Many know Florence Lawrence as one of the first real “movie stars” in the silent era, but her contributions didn’t end there. Lawrence is also considered the first person to develop a version of the turn signal. An early automobile enthusiast, she developed an “auto signaling arm,” placed on the back of the car’s fender, that could be activated to rise or lower with the push of buttons located by the driver’s seat to indicate the driver’s intention to turn left or right.
Lawrence also created a full stop indicator, which was raised or lowered at the car’s rear by pressing on the brake. She never patented her inventions, and she died by suicide in 1938.
Clearly, the aforementioned Lawrence came by her inventive spirit honestly; her mother, Charlotte Bridgwood, is credited with inventing the first automatic windshield wiper, in 1917. It was 14 years after another woman, Mary Anderson, invented a manual wiper system that was controlled by a lever inside the vehicle. That invention never took off. When Bridgwood tried to improve on it, she called her invention the “Storm Windshield Cleaner,” the first to be powered by electricity and without hand cranking.
By 1923, her invention was standard on vehicles, but Bridgwood received little money from it.
A French jewelry designer, Helene Rother was the first female automotive designer when she was hired by General Motors in 1943. She spent four years creating elegant interior designs with GM before moving on to join Nash-Kevinator (part of present-day Chrysler), working on most of the automaker’s cars from 1948 to 1956.
In 1951, she became the first woman to address the Society of Automotive Engineers and was awarded the Jackson Medal for excellence of design.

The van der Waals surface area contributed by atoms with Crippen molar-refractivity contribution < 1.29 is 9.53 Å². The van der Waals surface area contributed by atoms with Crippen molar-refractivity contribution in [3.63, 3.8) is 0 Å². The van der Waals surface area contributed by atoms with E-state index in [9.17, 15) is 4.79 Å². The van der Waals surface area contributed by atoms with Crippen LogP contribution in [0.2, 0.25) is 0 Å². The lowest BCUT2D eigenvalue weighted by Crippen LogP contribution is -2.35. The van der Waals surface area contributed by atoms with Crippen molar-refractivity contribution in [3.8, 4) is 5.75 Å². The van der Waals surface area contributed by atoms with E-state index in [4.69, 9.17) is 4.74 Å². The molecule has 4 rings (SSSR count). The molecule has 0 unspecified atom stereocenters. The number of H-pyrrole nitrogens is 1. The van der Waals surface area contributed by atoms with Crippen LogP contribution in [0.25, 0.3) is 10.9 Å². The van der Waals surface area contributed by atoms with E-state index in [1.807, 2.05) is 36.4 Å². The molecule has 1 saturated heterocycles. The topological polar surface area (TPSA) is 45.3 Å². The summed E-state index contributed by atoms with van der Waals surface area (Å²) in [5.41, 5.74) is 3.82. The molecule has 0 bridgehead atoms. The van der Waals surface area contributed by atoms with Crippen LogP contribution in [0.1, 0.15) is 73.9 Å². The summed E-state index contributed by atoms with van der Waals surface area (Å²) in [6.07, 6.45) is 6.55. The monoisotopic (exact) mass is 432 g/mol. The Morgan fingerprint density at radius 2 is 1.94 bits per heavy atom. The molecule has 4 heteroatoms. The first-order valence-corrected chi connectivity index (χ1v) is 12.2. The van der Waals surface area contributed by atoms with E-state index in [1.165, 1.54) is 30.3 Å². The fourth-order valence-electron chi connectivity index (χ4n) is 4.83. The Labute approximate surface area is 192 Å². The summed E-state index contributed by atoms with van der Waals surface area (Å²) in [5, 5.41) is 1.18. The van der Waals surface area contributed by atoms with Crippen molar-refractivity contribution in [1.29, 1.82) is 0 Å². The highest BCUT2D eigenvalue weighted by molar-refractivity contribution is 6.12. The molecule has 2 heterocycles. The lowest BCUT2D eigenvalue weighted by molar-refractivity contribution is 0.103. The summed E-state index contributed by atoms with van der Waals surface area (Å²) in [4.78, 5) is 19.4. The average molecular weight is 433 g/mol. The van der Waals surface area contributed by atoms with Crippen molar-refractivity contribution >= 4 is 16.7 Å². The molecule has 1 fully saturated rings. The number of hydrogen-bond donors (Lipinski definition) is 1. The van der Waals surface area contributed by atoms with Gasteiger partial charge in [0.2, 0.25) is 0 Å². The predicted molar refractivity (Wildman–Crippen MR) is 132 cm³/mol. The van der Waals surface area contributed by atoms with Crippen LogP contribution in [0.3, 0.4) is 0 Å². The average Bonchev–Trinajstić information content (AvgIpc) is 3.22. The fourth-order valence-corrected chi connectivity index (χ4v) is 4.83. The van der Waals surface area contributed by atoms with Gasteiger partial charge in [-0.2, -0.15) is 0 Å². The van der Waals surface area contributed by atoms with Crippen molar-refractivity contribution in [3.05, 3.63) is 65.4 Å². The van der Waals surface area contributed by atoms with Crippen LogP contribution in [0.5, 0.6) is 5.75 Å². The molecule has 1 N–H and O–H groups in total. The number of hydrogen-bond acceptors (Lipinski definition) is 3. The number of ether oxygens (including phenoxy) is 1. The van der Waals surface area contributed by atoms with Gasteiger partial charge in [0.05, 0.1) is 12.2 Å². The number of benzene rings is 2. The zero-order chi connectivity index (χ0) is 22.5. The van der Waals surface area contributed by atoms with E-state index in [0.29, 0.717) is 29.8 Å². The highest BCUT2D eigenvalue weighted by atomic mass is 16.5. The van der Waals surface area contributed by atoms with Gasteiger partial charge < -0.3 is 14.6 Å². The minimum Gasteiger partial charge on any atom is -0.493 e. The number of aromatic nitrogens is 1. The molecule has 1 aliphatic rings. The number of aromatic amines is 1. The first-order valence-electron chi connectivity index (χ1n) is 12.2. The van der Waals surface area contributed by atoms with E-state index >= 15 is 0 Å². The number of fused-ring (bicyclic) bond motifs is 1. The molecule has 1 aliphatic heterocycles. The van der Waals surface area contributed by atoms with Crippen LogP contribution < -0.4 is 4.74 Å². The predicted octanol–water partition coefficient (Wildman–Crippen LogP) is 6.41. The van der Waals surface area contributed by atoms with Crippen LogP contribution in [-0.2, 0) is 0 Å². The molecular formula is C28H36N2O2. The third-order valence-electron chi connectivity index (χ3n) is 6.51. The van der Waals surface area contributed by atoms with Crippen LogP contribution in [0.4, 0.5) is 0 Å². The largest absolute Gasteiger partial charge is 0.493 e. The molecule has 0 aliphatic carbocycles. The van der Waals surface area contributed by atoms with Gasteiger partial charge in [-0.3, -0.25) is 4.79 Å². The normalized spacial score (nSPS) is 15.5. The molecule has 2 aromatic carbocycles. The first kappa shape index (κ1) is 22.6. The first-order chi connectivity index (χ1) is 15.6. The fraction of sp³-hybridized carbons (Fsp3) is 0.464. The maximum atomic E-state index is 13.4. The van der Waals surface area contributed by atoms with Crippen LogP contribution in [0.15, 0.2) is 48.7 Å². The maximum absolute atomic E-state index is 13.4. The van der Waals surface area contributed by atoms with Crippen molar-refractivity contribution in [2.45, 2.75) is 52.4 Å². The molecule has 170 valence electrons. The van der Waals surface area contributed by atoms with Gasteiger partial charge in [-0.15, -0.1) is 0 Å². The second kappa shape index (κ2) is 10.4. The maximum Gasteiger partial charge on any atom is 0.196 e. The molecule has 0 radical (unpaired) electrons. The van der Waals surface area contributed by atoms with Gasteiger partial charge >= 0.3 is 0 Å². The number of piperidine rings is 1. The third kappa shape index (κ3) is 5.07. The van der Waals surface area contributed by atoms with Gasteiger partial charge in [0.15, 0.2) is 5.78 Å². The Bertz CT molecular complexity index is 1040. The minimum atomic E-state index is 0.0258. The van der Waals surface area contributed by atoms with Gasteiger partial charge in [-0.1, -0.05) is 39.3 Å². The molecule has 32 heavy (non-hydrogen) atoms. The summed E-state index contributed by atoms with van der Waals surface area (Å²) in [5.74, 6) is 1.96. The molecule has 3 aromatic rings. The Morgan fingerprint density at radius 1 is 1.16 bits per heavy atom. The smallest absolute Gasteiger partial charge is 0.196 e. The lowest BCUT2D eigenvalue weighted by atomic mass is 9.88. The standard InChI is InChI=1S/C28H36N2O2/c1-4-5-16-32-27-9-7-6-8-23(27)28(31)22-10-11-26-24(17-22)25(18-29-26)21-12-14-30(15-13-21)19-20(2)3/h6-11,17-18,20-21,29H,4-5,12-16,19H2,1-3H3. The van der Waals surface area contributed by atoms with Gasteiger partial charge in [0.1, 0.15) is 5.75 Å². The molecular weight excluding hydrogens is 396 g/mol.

An aerospace engineer by trade, Janet Guthrie began racing in 1963. Her first race car was a Jaguar XK140. By 1972, she was racing on a full-time basis, netting two class wins in the famed 12 Hours of Sebring endurance race. Her achievements include several firsts: she’s the first woman to compete in the Indianapolis 500, first woman to compete in the Daytona 500 and the first woman to lead a lap in the NASCAR Winston Cup Series.
Asked what fueled her sense of speed and adventure, Guthrie said: “I think it’s just in some people’s nature to want to find out what it’s like out there at the edge of human capabilities, and fortunately I was born in the machine age when broad shoulders and big muscles didn’t make that much difference – didn’t make any difference, in fact.”
In the 1960s, Stephanie Kwolek, a chemist at DuPont, was asked to develop a fuel-efficient alternative for steel reinforcements in car tires. This research introduced Kevlar, a lightweight polymer fibre that is stronger than steel, to the automotive industry. The material is now used to make tires and reinforced brake pads.
In 1995, Kwolek became the fourth woman to enter the National Inventors Hall of Fame.
A Michigan native, Mary Barra started working for General Motors at age 18, as a co-op student, in 1981. Thirty-two years later, in 2013, Barra succeeded Dan Akerson as chief executive officer, making her the first female CEO of a major automaker.
In April 2014, she was featured on the cover of Time’s “100 Most Influential People in the World.” She also appeared in the No. 1 spot in Fortune’s Most Powerful Women of 2017 and No. 5 on Forbes World’s 100 Most Powerful Women List in the same year.